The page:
Rallying is a different kind of motorsport. The category requires it’s runners to be built as they could withstand anything that comes their way. The stages include jumps and turns, being prepared for any weather systems coming through - also mentioning the spectators not being afraid of standing in the way on the track.
There isn’t much anything like it, but in the 80s; it was mayhem.
The birth of Group B rallying was, putting it lightly, mental.
Intended as a replacement/combination of the old group 4 and 5, there were very little to none restrictions. No restrictions on car design, materials or bodywork. No rules on the drivetrain, engine type or displacement.
Explicitly as this; you had to have two seats, build 200 models over 12 month period, and the rule of thumb about the weight of your car.
Apart from the those, the teams were given a complete creative and engineering license create some the worlds most exotic cars.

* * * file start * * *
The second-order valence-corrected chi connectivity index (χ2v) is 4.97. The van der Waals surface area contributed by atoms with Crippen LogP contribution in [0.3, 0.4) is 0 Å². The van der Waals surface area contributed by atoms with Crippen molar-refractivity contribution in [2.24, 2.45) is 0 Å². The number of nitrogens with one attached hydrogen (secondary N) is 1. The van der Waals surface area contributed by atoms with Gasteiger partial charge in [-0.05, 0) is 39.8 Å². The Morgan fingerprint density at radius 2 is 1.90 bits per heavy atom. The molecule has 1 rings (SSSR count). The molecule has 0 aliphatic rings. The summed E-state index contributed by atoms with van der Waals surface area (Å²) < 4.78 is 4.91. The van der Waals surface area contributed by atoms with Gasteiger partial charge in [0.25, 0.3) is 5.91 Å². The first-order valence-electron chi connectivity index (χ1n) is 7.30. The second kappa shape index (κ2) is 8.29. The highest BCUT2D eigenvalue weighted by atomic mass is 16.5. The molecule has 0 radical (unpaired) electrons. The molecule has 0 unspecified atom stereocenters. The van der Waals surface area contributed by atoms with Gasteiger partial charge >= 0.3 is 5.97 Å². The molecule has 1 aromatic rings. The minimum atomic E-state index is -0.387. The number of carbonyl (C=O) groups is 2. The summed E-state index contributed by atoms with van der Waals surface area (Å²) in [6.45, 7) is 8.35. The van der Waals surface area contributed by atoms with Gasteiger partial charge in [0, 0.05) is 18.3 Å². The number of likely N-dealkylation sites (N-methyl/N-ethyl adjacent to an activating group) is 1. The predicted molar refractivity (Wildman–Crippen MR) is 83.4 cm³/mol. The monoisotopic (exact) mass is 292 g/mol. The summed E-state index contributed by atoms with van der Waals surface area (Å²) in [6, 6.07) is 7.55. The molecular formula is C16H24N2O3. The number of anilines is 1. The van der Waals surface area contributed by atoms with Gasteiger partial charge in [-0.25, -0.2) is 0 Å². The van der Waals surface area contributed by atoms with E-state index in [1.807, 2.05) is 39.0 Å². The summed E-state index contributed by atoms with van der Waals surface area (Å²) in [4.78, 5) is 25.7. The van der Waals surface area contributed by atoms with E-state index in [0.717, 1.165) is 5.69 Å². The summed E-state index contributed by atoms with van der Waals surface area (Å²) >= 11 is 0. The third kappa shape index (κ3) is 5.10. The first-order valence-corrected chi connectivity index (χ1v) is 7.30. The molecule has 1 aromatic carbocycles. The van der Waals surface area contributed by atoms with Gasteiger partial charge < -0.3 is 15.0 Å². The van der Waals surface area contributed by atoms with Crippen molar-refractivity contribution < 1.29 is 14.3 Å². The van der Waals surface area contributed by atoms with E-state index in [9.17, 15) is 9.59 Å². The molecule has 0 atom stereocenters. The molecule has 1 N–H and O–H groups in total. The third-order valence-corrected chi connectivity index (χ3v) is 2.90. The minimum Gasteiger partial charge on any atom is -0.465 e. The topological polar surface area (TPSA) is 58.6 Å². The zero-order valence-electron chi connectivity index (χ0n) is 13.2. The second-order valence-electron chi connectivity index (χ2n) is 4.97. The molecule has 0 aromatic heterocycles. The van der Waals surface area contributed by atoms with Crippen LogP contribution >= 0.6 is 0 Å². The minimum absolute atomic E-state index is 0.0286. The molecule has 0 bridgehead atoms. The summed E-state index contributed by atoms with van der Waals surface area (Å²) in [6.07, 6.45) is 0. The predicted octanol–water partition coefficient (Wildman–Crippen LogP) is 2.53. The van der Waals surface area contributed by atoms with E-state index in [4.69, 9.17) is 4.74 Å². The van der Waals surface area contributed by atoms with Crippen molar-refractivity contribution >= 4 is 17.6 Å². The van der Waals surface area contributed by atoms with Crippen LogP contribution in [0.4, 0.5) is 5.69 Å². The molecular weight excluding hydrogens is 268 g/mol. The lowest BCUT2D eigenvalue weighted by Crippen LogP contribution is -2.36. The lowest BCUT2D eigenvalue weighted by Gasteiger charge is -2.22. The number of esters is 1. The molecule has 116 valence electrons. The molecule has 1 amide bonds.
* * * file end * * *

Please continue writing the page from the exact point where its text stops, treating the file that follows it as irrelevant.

And boy did the teams deliver;
But one of the most fierce battles; The Audi Quattro vs the Lancia 037
It was a new generation vs the old; Audi arriving with a revolutionary all wheel drive solution challenging Lancia’s traditional rear wheel drive, sports car ways.
It is hard to describe what it must of been like to drive these cars, the sounds the cars made, the feeling you would have as well as pressure on you. Most likely they’re risking it all, drawing the fine line between being fast and slow.
“It is very hard to explain to an Lehman what’s it like to describe driving a car like this. I can’t tell you how fabulous it is getting a kick driving a car like this, most say I’m a maniac.”
- Driver Walter Rohrl
To what now is mostly known as the golden age of rallying, the Group B machines continue to live inside auto-mobile museums, vintage races as well as a tribute to the drivers and imaginative engineers.